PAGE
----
A Tauranga principal who is set to lose five of her teachers says the Government's commitment to fully fund 600 learning support staff couldn't come soon enough.

Prime Minister Jacinda Ardern announced on Sunday that the Government will fund 600 learning support co-ordinator positions, with the first to be employed from as early as 2020. The four-year project is expected to cost $217 million.

Greerton Village School principal Anne Mackintosh said her school had 27 Ongoing Resourcing Scheme (ORS) funded students on its roll and a third of her pupils needed additional learning support.

"It can't come soon enough, 2020 is a long time to wait," she said. "But it is now that we really need it ... We need as many pairs of hands as we can get."

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Mackintosh said the teacher shortage was evident in that five teachers had handed in their resignations. Four of them were not returning to the profession.

"We are losing good people," she said.

"For a teacher to support a family and a mortgage with what they get is next to impossible. It is not a 9am to 3pm job, it is a 40- to 50-hour job."

Mackintosh questioned if lower-decile schools or schools with a larger number of vulnerable pupils would be prioritised in getting a share of the 600 new co-ordinators.

"We have got 2500 primary schools across the country ... it will only cover about a quarter of the schools," she said.

"But it is a step in the right direction."

Tauranga Special School principal Barrie Wickens said the news was positive.

However, he said the announcement lacked details on how the Government would determine which schools would get a share of the 600 new co-ordinators.

"It is great we are going to get teachers, but that is another 600 the system is going to have to find," he said.

Wickens did not think special schools would be entitled to any of the new co-ordinators, but believed they should be.

Assistant principal Andrea Andresen said having a funded learning support co-ordinator position in every school was a core claim in the New Zealand Education Institute's campaign for collective agreement negotiations.

Otumoetai Primary School deputy principal Zara McIndoe also said the news hadn't come soon enough.

"I am concerned it might contribute more to the teacher shortage," she said. "But I am hopeful it will make a difference and take some pressure off schools."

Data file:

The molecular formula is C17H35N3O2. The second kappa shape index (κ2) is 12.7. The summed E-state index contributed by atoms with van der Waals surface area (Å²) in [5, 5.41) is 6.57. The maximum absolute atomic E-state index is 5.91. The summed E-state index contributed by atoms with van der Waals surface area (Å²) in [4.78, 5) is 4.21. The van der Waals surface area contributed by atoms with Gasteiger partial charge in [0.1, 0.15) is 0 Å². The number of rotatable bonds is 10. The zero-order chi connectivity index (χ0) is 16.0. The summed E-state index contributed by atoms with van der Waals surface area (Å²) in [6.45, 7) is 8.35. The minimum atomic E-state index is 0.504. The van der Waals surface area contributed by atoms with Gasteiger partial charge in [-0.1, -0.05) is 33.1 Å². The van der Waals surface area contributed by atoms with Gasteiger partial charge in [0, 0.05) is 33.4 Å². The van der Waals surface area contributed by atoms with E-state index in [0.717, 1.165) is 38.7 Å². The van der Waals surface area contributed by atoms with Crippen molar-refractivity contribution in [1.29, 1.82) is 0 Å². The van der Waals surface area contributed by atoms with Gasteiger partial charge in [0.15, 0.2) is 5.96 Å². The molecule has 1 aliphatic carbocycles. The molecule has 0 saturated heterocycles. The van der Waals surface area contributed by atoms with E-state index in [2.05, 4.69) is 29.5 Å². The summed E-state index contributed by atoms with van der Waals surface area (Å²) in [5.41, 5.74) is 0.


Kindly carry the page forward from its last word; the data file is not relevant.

The Government aimed to at least double the 600 new roles in order to have one in every urban school and access to one for every rural school.

The Government has yet to work out which schools will be the first to get the 600 co-ordinators. That will be the subject of discussion with the sector.

The boost to learning support in the 2018 Budget had funded around 1000 extra places for students with complex needs so they could get specialist support such as speech therapy.

Teacher-aide funding received an extra $59.3 million.

About 2900 deaf and hard-of-hearing students and about 1500 low-vision students got more help, and around 1900 more children with high needs in early childhood education would now receive support each year.

New Zealand Education Institute president Lynda Stuart said the announcement was a "big win" for teachers and principals.

"It is a constructive response from the Government to the fact that the number of children with complex needs is growing," she said.

"The learning support co-ordinator/SENCO job is currently being done on top of or squeezed in around the day job of principals, deputy principals and classroom teachers."

Additional reporting NZME

What is a learning support co-ordinator?
- Dedicated staff in primary and secondary schools support children with special learning needs such as dyslexia, autism, physical disabilities and behavioural problems.
- They work alongside teachers, parents and other professionals to give students individualised support.
- Currently, schools have special education needs co-ordinators but in many cases the role is just a few hours a week for an existing teacher and funding is allocated by the board of trustees.